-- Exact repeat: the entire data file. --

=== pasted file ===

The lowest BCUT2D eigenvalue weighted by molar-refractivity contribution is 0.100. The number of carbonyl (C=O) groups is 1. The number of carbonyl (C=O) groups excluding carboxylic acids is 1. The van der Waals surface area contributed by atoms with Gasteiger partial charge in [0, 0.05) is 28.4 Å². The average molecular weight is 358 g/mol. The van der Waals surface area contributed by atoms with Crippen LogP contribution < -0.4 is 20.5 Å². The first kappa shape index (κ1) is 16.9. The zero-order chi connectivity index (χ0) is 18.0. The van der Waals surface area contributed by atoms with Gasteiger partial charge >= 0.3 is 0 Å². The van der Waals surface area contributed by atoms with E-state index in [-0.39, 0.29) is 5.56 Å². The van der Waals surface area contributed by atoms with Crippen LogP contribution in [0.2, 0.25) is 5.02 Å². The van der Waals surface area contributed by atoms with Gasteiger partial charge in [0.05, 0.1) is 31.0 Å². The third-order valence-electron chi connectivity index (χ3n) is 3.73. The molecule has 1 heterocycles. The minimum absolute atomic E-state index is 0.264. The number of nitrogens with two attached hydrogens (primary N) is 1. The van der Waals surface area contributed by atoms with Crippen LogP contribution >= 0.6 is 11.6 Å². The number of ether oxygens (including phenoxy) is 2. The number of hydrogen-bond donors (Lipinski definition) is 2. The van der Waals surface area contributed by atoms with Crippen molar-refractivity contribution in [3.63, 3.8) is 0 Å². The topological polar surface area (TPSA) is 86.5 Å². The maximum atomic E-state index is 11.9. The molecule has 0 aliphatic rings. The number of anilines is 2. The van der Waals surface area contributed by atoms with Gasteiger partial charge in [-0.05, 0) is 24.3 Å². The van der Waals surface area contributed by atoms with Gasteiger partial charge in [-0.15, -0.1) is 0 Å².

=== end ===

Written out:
The lowest BCUT2D eigenvalue weighted by molar-refractivity contribution is 0.100. The number of carbonyl (C=O) groups is 1. The number of carbonyl (C=O) groups excluding carboxylic acids is 1. The van der Waals surface area contributed by atoms with Gasteiger partial charge in [0, 0.05) is 28.4 Å². The average molecular weight is 358 g/mol. The van der Waals surface area contributed by atoms with Crippen LogP contribution < -0.4 is 20.5 Å². The first kappa shape index (κ1) is 16.9. The zero-order chi connectivity index (χ0) is 18.0. The van der Waals surface area contributed by atoms with Gasteiger partial charge >= 0.3 is 0 Å². The van der Waals surface area contributed by atoms with E-state index in [-0.39, 0.29) is 5.56 Å². The van der Waals surface area contributed by atoms with Crippen LogP contribution in [0.2, 0.25) is 5.02 Å². The van der Waals surface area contributed by atoms with Gasteiger partial charge in [0.05, 0.1) is 31.0 Å². The third-order valence-electron chi connectivity index (χ3n) is 3.73. The molecule has 1 heterocycles. The minimum absolute atomic E-state index is 0.264. The number of nitrogens with two attached hydrogens (primary N) is 1. The van der Waals surface area contributed by atoms with Crippen LogP contribution >= 0.6 is 11.6 Å². The number of ether oxygens (including phenoxy) is 2. The number of hydrogen-bond donors (Lipinski definition) is 2. The van der Waals surface area contributed by atoms with Crippen molar-refractivity contribution in [3.63, 3.8) is 0 Å². The topological polar surface area (TPSA) is 86.5 Å². The maximum atomic E-state index is 11.9. The molecule has 0 aliphatic rings. The number of anilines is 2. The van der Waals surface area contributed by atoms with Gasteiger partial charge in [-0.05, 0) is 24.3 Å². The van der Waals surface area contributed by atoms with Gasteiger partial charge in [-0.15, -0.1) is 0 Å².